UNESCO Nottingham: Home of books, burgers and balls


I’ve left Nottingham five times but somehow always ended up back here. Now is a good time to be living in our little ode factory town because the place has absolutely transformed over the past two years. On one level, it would appear we’ve all grown four stomachs as we’re awash with restaurants. Where there was once a cinema on every street, now there’s a gourmet burger bar. It’s only a matter of time before the powers that be convert the Broadmarsh Centre into a giant vat of curry so we can swim and fart our way into the centre.

Three significant things have happened this year. We were named City of Football which will mean a lot of new sporting grounds pop up so you can burn off all of those burgers. The City of Football title also means a lot will be done to address gender equality in sport, something I’ve written about for their blog and linked to gender inequality in the arts.

On Friday 11 December, Nottingham was accredited as a UNESCO City of Literature. Instead of shouting at other people and telling them what they’re doing wrong, we’ve finally decided to stand up and shout for ourselves. The effect has been immediate and so I’m delighted to announce I’ve restarted the WriteLion literature podcast. It’s going to be co-hosted by Mouthy Poets, the Nottingham Playhouse and me and will be broadcast on the last Friday of each month to tie in with the publication of Leftlion.

Our new monthly literary podcast to celebrate the City of Literature accreditation.

Finally, Dawn of the Unread won the Teaching Excellence Award at the Guardian Education Awards in March, further validating our literary history. I was also shortlisted for the Outstanding Individual Award at the Education Investors’ Award in November. But more of that in a future post if I get time.

To celebrate the City of Football and City of Literature successes I’ve created my dream literary football team for the December issue of LeftLion. I’ve been meaning to do this for ages but finally had a valid excuse. I didn’t include DH Lawrence because he would be ranting at the ref and would get sent off. There was no place for Byron either, those tight shorts would have been too much of a distraction and I can’t imagine he’d have been much use with that club foot of his. Sillitoe is absent, too, as he didn’t like football and his only football related story, The Match, sees a Notts County fan take his frustrations out on his wife.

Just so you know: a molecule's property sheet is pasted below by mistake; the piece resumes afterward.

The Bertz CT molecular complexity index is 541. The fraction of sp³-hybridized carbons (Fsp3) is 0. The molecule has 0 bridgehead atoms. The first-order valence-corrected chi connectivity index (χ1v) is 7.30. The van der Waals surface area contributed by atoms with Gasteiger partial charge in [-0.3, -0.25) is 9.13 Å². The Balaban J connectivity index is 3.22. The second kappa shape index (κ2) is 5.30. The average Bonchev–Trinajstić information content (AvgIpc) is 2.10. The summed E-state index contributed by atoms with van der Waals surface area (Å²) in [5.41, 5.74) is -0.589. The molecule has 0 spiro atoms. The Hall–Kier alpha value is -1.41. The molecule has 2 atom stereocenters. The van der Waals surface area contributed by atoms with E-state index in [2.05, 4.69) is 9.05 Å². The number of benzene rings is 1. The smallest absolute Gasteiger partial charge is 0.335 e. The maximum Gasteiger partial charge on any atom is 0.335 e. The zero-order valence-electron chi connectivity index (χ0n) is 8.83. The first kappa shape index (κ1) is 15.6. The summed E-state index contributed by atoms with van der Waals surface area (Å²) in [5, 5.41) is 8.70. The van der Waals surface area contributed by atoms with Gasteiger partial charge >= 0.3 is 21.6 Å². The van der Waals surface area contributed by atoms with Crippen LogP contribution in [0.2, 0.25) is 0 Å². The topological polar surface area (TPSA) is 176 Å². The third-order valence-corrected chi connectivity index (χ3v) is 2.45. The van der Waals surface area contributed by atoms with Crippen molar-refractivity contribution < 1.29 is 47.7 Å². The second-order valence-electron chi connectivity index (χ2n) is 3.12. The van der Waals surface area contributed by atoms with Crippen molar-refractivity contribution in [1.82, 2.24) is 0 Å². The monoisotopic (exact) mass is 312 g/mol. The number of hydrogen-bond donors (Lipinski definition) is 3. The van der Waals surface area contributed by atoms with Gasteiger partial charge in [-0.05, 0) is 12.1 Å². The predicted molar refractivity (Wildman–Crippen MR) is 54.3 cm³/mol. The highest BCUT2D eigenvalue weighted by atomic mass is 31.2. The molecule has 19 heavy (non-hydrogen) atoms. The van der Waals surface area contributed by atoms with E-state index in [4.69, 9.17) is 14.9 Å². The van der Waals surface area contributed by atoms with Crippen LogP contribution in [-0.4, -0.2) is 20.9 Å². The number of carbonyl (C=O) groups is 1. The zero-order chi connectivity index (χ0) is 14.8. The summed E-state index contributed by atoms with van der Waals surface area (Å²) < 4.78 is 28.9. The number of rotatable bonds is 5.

One person I had to include was Ioney Smallhorne who produced the video above. I got really upset last time I met her as she shared her frustration of being unable to find work as a film producer in Nottingham after having great success in Jamaica. Ioney perceives this may be due to institutionalised racism and I think she has a point. Racial equality will be one of the key areas I’ll be addressing through the City of Literature board as well as in other projects next year, having learned so much through the final issue of Dawn of the Unread where we met George Powe, George Africanus and the Nottingham Black Archive.

Chris Richardson is the author of City of Light, one of the greatest historical accounts of Nottingham ever written and so he was another immediate selection in my literary team. I hope more people google this polite and unassuming man and pop a copy of his account of Chartism, Socialism and Trade Unionism in 19th century Nottingham into their xmas stocking.

So here it is. Notts very own literary football team with a typo in Sweeper. My captain is Michael Eaton, a real inspiration with an unbelievable knowledge of his home town.